The large-scale infection of MERS in Korea is due to intra-hospital infection as well as hospital-to-hospital transmission. The reason that the MERS-infected patients at the Pyeongtaek St. Mary’s Hospital were not controlled and they could visit many different hospitals is because when the index case was confirmed on May 20, the people considered to be close contacts who needed to be quarantined were limited only to the patients and the families in the same hospital room and the medical staff who interacted with them. This was noticed only after another confirmed case was identified in another hospital room on May 28. However, this was already after some infected cases moved to other hospitals without having been informed about MERS. The initial criteria for quarantine was limited to only close contacts,—of being within two meters for more than an hour—, and casual contacts, —of being within the contaminated environments from confirmed case—, were not included. However both contacts should be in quarantine based on Korea Centers for Disease Control and Prevention guidelines [8]. In addition, the base causes of the spread of infection by the MERS infected patients as they moved throughout the country are associated with the Korean health care system, which is vulnerable to hospital-acquired infection, as well as with the cultural characteristics of Korea. Specifically, first of all, all Korean citizens are able to receive medical treatment at a relatively low cost through the nationwide health insurance system. However, in order to reduce costs, more than 50% of hospital rooms have more than 4 beds per room, and the family members of the patients are responsible for providing some care for the patients. Thus, hospital rooms are always crowded with patients as well as their families or privately hired health care aides taking care of the patients. Secondly, the Korean health care delivery system is very loose, in that patients themselves can pick and choose the hospitals that they want to visit. In order to visit tertiary general hospital after primary health care, a referral slip by a doctor is required, but one can be directly treated or admitted to tertiary hospitals without the referral slip if a patient visits the emergency room first. Therefore, many patients go directly to the emergency room in order to be treated at large tertiary hospitals. Thirdly, except for drug utilization reviews, which provide a comprehensive review of patients’ prescription and medication data to prevent duplicated drug prescriptions, information regarding patients’ past disease history, response to certain medications, or the results of examinations are not shared between hospitals. Finally, it is a Korean custom to pay a visit to patients in the hospital out of a sense of duty; thus many visitors come to hospitals. This is another factor that causes crowding in hospitals.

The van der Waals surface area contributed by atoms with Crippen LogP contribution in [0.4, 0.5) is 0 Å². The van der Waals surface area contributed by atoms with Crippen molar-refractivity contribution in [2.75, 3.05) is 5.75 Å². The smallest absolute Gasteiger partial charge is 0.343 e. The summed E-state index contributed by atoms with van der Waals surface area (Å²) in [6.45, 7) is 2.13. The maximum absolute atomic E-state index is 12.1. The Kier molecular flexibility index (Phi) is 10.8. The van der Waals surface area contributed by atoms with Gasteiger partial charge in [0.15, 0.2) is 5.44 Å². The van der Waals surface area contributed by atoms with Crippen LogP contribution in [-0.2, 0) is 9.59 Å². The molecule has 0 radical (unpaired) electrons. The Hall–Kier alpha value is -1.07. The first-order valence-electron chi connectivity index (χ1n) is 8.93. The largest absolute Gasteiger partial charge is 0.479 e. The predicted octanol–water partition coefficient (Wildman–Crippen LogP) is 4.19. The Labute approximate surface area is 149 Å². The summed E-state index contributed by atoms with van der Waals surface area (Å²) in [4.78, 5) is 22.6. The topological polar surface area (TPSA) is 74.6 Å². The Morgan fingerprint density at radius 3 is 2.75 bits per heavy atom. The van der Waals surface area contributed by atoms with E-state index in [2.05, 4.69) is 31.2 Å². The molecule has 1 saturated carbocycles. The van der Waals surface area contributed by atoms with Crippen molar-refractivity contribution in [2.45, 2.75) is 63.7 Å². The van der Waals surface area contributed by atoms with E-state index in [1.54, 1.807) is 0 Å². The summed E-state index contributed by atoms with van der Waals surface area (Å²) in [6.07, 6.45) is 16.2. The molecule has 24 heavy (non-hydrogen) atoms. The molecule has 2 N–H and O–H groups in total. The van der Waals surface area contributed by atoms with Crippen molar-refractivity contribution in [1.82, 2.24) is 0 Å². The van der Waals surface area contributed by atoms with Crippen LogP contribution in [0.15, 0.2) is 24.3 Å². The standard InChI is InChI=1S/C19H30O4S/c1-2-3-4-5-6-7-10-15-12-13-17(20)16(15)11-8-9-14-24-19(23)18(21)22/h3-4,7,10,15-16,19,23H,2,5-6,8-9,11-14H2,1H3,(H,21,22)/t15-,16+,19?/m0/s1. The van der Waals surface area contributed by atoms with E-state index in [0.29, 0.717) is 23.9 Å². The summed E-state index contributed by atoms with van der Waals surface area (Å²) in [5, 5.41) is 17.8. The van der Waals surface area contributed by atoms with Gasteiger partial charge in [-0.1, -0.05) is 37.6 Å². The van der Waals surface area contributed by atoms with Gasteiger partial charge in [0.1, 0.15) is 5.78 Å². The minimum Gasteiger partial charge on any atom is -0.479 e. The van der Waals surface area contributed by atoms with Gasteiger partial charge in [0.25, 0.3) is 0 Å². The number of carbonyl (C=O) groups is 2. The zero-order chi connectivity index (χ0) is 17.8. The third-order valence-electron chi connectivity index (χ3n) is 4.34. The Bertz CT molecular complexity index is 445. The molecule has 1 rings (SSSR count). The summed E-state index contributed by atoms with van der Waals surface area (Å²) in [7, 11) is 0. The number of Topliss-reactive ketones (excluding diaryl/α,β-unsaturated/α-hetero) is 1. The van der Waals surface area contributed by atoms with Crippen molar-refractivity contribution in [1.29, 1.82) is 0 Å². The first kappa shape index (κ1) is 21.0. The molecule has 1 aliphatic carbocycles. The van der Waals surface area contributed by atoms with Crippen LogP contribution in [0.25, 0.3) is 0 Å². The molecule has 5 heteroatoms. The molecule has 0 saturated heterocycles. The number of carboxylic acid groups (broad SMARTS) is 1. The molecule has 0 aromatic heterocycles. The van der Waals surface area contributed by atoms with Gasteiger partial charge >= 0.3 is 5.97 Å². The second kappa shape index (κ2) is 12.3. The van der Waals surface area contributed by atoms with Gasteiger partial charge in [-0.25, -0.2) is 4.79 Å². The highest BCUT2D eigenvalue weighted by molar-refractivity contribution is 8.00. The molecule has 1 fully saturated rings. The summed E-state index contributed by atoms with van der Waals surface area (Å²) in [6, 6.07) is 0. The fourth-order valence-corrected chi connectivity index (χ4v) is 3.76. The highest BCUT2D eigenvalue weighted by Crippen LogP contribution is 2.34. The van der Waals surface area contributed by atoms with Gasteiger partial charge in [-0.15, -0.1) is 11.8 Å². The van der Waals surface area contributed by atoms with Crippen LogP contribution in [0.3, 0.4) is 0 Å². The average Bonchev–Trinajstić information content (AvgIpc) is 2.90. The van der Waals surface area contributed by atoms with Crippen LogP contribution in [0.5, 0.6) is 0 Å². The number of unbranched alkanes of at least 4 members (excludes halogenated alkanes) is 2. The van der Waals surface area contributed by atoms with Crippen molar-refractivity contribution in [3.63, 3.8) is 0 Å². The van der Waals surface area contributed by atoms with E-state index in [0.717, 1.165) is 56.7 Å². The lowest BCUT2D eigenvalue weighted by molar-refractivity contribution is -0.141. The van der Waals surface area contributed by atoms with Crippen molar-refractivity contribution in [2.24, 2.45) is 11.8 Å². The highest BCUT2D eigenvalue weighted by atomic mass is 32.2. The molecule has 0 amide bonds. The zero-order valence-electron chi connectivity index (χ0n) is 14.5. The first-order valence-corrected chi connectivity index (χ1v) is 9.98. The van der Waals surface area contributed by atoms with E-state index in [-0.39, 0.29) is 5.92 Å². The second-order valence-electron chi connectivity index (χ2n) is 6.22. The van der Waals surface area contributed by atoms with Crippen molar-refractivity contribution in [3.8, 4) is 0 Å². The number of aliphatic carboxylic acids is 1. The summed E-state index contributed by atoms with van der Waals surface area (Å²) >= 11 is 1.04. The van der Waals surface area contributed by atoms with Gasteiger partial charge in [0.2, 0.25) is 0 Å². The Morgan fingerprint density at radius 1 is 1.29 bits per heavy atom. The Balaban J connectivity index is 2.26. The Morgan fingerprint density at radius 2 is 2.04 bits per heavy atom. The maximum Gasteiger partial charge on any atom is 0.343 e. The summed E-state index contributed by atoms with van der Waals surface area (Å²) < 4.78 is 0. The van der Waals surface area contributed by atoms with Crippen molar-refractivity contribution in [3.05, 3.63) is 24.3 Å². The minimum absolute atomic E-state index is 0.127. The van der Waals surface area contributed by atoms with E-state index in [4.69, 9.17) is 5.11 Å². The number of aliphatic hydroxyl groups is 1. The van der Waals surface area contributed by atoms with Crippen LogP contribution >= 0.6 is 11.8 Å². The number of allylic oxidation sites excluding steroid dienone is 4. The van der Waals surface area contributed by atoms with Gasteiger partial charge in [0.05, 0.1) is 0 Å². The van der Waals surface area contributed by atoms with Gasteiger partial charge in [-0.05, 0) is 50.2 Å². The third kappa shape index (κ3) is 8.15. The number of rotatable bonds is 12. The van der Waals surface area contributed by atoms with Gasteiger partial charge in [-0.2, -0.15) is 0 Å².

Plan for future countermeasures